Notes On Stevens And Prop. 8
November 05, 2008
-- In my (seemingly premature) goodbye to Ted Stevens last week, I did note that strategic Republicans who wanted to keep the seat in GOP hands might vote for Stevens anyway, figuring that if his conviction is upheld on appeal and he's forced out of the Senate, the seat will at least fall to a generic (or not-so-generic) Republican.
Let's Celebrate--and Choose Not To Indulge In The Following Studiously Glum Thoughts
November 04, 2008
The Bradley Effect. "God damn America!" "Kill him!" "Why can't he close the deal?" "Isn't he a Muslim?" The "terrorist fist jab." The New Yorker cover. Michelle's chimerical "whitey" speech. After all of the aggrieved musings and smug insistences, the deal is done. And now, let's celebrate. Don't talk about how Obama didn't win by enough points. Okay: There are whites out there who didn't vote for him because of, or partly because of, his color. We heard all about them in a thousand earnest newspaper and magazine articles all summer and fall. We were told to worry. We did.
A Thought On Stevens's Conviction
October 27, 2008
Who says DC doesn't get a vote in Congress? Twelve residents of the District of Columbia, to state the obvious, effectively elected Mark Begich to the U.S. Senate today. You don't have to feel sorry for Ted Stevens, whose career is ending in a richly deserved fashion, to be at least somewhat troubled by that prospect. Alaskans deserved to have a say on whether the Democratic Party merits a majority large enough to be able to get its agenda through the Senate intact.
October 27, 2008
Alaskan Senator Ted Stevens has just been found guilty for failing to report $200,000 in gifts. Seems like a good time to revisit Michael Crowley's 2007 article, "The Jerk" in which he examines "the Senate's angriest man" and reflects upon "the Washington political culture that allowed him to run amok." --Amanda Silverman
A Real Iraqi Hero, Betrayed By The United States
September 25, 2008
Mithal al-Alusi is a hero of the Iraqi people. What a shame they don't treat him as one. A member of a prominent Sunni family, he was sentenced to death in abstentia in 1976 for plotting to overthrow Saddam Hussein while studying in Cairo. Exiled to Germany, he took part in the 2002 takeover the Iraqi embassy in Berlin. Soon after the American-led liberation, he returned to Iraq and was elected to parliament in 2005. His politics are democratic and secular, and he stands for close ties with the United States, the United Kingdom, Turkey and Israel.
Mccain Tonight: Tell The Swing Voters A Great Story
September 04, 2008
Thanks to his neo-celebrity running mate, John McCain has one tough act to follow. The upside of Sarah Palin's turbocharged speech last night is that, well, the world is now obsessed with her. The downside: She's overshadowing John McCain, and at the same time has amped up the energy here in a way that puts more pressure on McCain to lift up the crowd. McCain needs to muster as much energy as he naturally can.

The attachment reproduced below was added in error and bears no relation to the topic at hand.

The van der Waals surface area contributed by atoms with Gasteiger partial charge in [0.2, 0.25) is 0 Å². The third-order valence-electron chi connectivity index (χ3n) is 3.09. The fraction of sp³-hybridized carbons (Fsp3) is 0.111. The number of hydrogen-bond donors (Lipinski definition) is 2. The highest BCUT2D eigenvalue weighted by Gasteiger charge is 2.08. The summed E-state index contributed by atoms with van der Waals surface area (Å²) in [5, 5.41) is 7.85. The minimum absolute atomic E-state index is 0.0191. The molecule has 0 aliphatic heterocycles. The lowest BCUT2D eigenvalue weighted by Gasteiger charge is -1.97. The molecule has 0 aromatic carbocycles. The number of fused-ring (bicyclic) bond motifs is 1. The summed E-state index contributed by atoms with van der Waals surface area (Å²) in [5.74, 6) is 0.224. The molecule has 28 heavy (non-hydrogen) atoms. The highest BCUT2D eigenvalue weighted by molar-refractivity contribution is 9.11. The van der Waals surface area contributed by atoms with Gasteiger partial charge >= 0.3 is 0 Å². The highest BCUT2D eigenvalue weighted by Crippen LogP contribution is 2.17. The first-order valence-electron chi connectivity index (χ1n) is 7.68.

Look Who's Campaigning On Biography Now
September 02, 2008
Early on in the long, contentious Democratic primaries, Barack Obama was guilty of running a campaign based too heavily on biography and vague promises of breaking through partisan gridlock. It worked well enough initially, since Obama's story really was compelling and his credentials as a bipartisan reformer seemed legitimate. But it was only after Obama started peddling a more substantive message, focused on the actual policies he'd deliver, that he was able to secure the nomination.
With Obama and McCain slated to appear together this Saturday at Rick Warren's Saddleback Church, we asked TNR contributing editor Alan Wolfe, director of the Boisi Center for Religion and American Public Life at Boston College, to weigh in on the significance of the event and Warren's broader role in evangelical politics: This Saturday, August 16th, Barack Obama and John McCain will make a joint appearance at Rick Warren's Saddleback Church in Orange County, California. Religion can have that kind of impact.
August 13, 2008
Earlier this summer, when the Obama campaign announced that Jason Furman was joining its staff as director of economic policy, the storyline seemed to write itself: Centrist adviser will pull Obama to the right. Furman had first made a name for himself as a wonky twentysomething wunderkind in the later years of the Clinton administration--a period when, to the consternation of many liberals, Clinton emphasized balanced budgets, free trade, and welfare reform.
August 13, 2008
Congratulations, Congressman Ney! Less than two years after his conviction for being a corrupt little weasel, the Ohio Republican is headed home this Friday. According to the WaPo, Ney has been in a halfway house since February of this year--and working as a liberal researcher for a liberal talk radio station. Anyone care to wager how long it takes him to get his own cable show? --Michelle Cottle